Because working in an elitist pretend-museum is just like working on the line building Detroit rolling iron, the New Museum pussy hat brigades and soy boys voted to  join up with the United Auto Workers.

One of These Things is Not Like the Other 

Top: Staff at the New Museum

Bottom: United Auto Workers Strike

 

Another whole article could be written about how the management of the New Museum reacted. As true progressives you would expect them to be all in support of bringing in hired gun extortionist goons to explain how to better spread the museum’s wealth around.

 

Nice cutting-edge creative space facility you got ‘ere…

Be a shame if anything ‘appened to it…

 

Museum management did try to understand the hot water they were getting into by contacting a firm with a reputation for defeating union initiatives. The art world scolding and shaming was so intense the New Museum had to disavow any attempt to explain why a union might not work out.  A spokesperson groveled:

 

 “The New Museum is a relatively small institution with a strong mission—we have always worked closely and collaboratively. We don’t believe unionization is the best way to preserve what is special about our culture or advance change. We value the creativity and input of the entire staff, and we will do everything we can to maintain our distinctiveness.”

Good luck to the staff of the New Museum in getting a union to produce Manhattan sized results for a gaggle of expendable specialists in a useless boutique endeavor. At least the New Museum didn’t take the route renowned art world charlatan Jeff Koons did in 2016:

“Jeff Koons Lays Off Over a Dozen Staffers After They Tried to Unionize”

In a way, artsy Postmodern types may just make perfect union members. As I describe in my book, Remodern America: How the Renewal of the Arts will Change the Course of Western Civilization:

“Postmodernists are parasitic. They are so other-directed, they can’t lead an independent existence. Postmodernists rely on a mob mentality to support and reinforce their irrational ideas and behaviors. As their intellects cling to group identification instead of independent thought, and their stunted emotions merely mirror groupthink expectations, Postmodernists are primed to sell their souls to fit in. They deny there is any such thing as a soul anyway, so it’s easy to give it up. The price doesn’t even need to be high. Postmodernism is a poverty-stricken ideology, so its practitioners have meager expectations. Most will never live the jet-setting lifestyle of their globalist masters. These influencers don’t have to operate within the perimeters they inflict on others. Postmodernists strive for the opportunity to bask in the reflected glory of their controllers.

“As Postmodernists are in thrall to the limiting collectivist fantasies of Marxism, it makes them anxious followers. They want to be in with the in-crowd, part of what they are assured is the inevitable winning side of history. It is the dream of every progressive to join the most favored status clique, where their ilk gets to call the shots. This conceit plays into the leftist assumption that in the utopia to come, some animals will be more equal than others, as Orwell predicted. They acknowledge no God that created all men equal. Leftwing rhetoric of fairness for all is just hype designed to deceive. Once triumphant, the radicals will punish their enemies and reward their friends, just like Postmodernist President Barack Obama urged them to do. Postmodern minions want to make sure they are in good with these brutal inquisitors. Postmodernists will commit acts of senselessness and violence when top-down social pressure is applied.”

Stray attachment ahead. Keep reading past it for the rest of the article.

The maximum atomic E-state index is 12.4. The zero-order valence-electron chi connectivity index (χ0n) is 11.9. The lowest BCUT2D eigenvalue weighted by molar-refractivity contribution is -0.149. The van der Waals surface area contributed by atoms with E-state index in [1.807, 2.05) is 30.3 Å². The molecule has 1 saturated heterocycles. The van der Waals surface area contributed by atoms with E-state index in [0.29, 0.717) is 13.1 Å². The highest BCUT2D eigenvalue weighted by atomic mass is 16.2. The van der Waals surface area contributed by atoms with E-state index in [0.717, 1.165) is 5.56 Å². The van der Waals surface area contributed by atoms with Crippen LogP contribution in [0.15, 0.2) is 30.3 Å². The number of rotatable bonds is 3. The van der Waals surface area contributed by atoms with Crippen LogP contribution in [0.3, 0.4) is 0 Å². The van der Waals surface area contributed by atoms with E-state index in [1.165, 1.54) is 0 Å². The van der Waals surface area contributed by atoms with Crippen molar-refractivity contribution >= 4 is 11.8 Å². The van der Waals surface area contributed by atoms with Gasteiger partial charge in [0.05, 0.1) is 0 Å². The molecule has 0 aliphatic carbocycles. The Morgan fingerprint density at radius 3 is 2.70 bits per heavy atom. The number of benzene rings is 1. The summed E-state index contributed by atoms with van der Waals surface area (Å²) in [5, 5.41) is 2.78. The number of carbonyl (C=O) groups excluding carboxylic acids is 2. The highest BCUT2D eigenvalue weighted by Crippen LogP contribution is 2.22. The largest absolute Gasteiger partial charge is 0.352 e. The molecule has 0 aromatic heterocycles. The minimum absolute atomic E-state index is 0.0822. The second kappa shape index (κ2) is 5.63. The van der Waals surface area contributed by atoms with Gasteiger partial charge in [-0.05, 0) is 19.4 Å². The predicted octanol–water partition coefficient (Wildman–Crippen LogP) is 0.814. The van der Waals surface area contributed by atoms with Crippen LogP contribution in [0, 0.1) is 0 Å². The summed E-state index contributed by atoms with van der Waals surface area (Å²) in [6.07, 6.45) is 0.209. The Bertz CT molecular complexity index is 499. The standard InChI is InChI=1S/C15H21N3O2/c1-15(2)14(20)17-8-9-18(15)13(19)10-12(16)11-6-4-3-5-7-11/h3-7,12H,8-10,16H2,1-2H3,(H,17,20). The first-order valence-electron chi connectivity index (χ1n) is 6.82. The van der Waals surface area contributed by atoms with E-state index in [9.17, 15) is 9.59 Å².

The Contagion Spreads: Protests at the Museum of Modern Art 

 

UPDATE: Welcome Instapundit readers! Please visit other articles for more commentary on the state of the arts. 

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STUDIO: An Ikea Hack for Painting Storage

A Simple Solution for Painting Storage 

 

I’ve written before about the challenges of being a compulsive painter who likes to work on medium/large paintings (see 2016 entry STUDIO: Sixteen Years of Paintings.) If not sold, on display, or on the walls of my own house, where can I keep all the paintings I make?

The number of works has only grown over the last 3 years. Due to life circumstances, for a few years I had to store my paintings at a separate location. But in the fall of 2018, they came back into our home.

All 185 of them! We used the transportation and unpacking process as an opportunity to do a really thorough inventory and documentation of all the works I’ve made and kept over the last 18 years. This count does not include works I’ve sold, traded, given away, or painted over.  I’ve been busy.

Just a Small Sample 

But once they were all accounted for, we still had the problem of how to store them. I had the idea of constructing a two tier painting storage rack out of plywood and 2 x 4s. I did various sketches, contemplating the best methods for joinery and assembly.

When I showed my drawings to my wife Michele Bledsoe, she made one of her typically insightful comments: I was basically drawing something with the structure and dimensions of a bunk bed. There was no need to try and fabricate a stable, load bearing structure from scratch. We just needed a cheap bunk bed frame.

One trip to Ikea later, and I had a painting storage rack that could be assembled in an afternoon. It was $169.00. The raw materials for a wooden rack would have probably been cheaper, but avoiding the frustration my crude carpentry skills would have caused is priceless. I lined the beds with cut down sheets of cardboard from the boxes the bed came in.

The few largest paintings (3′ x 4′ and bigger) I have resting on the floor between the bed and the wall, elevated on strips of wood. All the rest now are safely stored on the adapted bunk bed rack. My paintings are lined neatly up by size, front to front, back to back, with dividers of cardboard and foam core for extra safety. My painting storage problems are solved!

 

The Big Ones Get Their Own Dedicated Space 

 

A stepladder helped in loading small works on the top tier 

 

The Great Ikea Painting Storage Rack Hack

Room for Plenty More!